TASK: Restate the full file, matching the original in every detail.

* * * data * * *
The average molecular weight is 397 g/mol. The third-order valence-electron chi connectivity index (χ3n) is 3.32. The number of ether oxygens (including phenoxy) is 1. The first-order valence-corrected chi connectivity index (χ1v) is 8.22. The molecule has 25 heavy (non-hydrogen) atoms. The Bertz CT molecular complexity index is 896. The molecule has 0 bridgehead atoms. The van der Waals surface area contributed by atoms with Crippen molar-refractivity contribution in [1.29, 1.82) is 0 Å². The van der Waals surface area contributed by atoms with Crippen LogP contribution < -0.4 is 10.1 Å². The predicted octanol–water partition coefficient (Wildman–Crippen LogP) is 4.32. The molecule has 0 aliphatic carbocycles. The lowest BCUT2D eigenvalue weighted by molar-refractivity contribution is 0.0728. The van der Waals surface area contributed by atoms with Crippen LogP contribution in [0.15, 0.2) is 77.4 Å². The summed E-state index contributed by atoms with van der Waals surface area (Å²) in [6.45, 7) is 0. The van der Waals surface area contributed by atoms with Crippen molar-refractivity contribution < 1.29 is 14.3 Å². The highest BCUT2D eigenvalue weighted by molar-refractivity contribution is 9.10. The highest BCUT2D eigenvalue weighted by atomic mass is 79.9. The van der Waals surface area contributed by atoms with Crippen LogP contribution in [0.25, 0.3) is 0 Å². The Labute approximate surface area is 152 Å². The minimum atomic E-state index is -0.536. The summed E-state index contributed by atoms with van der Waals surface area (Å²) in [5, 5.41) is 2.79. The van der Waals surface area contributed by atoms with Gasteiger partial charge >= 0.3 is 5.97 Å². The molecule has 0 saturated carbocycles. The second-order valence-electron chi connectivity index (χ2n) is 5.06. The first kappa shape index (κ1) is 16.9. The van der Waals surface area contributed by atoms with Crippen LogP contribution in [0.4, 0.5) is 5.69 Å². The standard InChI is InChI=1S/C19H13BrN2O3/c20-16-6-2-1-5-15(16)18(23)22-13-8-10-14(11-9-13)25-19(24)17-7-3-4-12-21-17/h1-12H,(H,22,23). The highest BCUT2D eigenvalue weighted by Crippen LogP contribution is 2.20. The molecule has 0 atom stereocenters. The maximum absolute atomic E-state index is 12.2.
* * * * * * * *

The average molecular weight is 397 g/mol. The third-order valence-electron chi connectivity index (χ3n) is 3.32. The number of ether oxygens (including phenoxy) is 1. The first-order valence-corrected chi connectivity index (χ1v) is 8.22. The molecule has 25 heavy (non-hydrogen) atoms. The Bertz CT molecular complexity index is 896. The molecule has 0 bridgehead atoms. The van der Waals surface area contributed by atoms with Crippen molar-refractivity contribution in [1.29, 1.82) is 0 Å². The van der Waals surface area contributed by atoms with Crippen LogP contribution < -0.4 is 10.1 Å². The predicted octanol–water partition coefficient (Wildman–Crippen LogP) is 4.32. The molecule has 0 aliphatic carbocycles. The lowest BCUT2D eigenvalue weighted by molar-refractivity contribution is 0.0728. The van der Waals surface area contributed by atoms with Crippen LogP contribution in [0.15, 0.2) is 77.4 Å². The summed E-state index contributed by atoms with van der Waals surface area (Å²) in [6.45, 7) is 0. The van der Waals surface area contributed by atoms with Crippen molar-refractivity contribution < 1.29 is 14.3 Å². The highest BCUT2D eigenvalue weighted by molar-refractivity contribution is 9.10. The highest BCUT2D eigenvalue weighted by atomic mass is 79.9. The van der Waals surface area contributed by atoms with Crippen LogP contribution in [0.25, 0.3) is 0 Å². The Labute approximate surface area is 152 Å². The minimum atomic E-state index is -0.536. The summed E-state index contributed by atoms with van der Waals surface area (Å²) in [5, 5.41) is 2.79. The van der Waals surface area contributed by atoms with Gasteiger partial charge >= 0.3 is 5.97 Å². The molecule has 0 saturated carbocycles. The second-order valence-electron chi connectivity index (χ2n) is 5.06. The first kappa shape index (κ1) is 16.9. The van der Waals surface area contributed by atoms with Crippen LogP contribution in [0.4, 0.5) is 5.69 Å². The standard InChI is InChI=1S/C19H13BrN2O3/c20-16-6-2-1-5-15(16)18(23)22-13-8-10-14(11-9-13)25-19(24)17-7-3-4-12-21-17/h1-12H,(H,22,23). The highest BCUT2D eigenvalue weighted by Crippen LogP contribution is 2.20. The molecule has 0 atom stereocenters. The maximum absolute atomic E-state index is 12.2.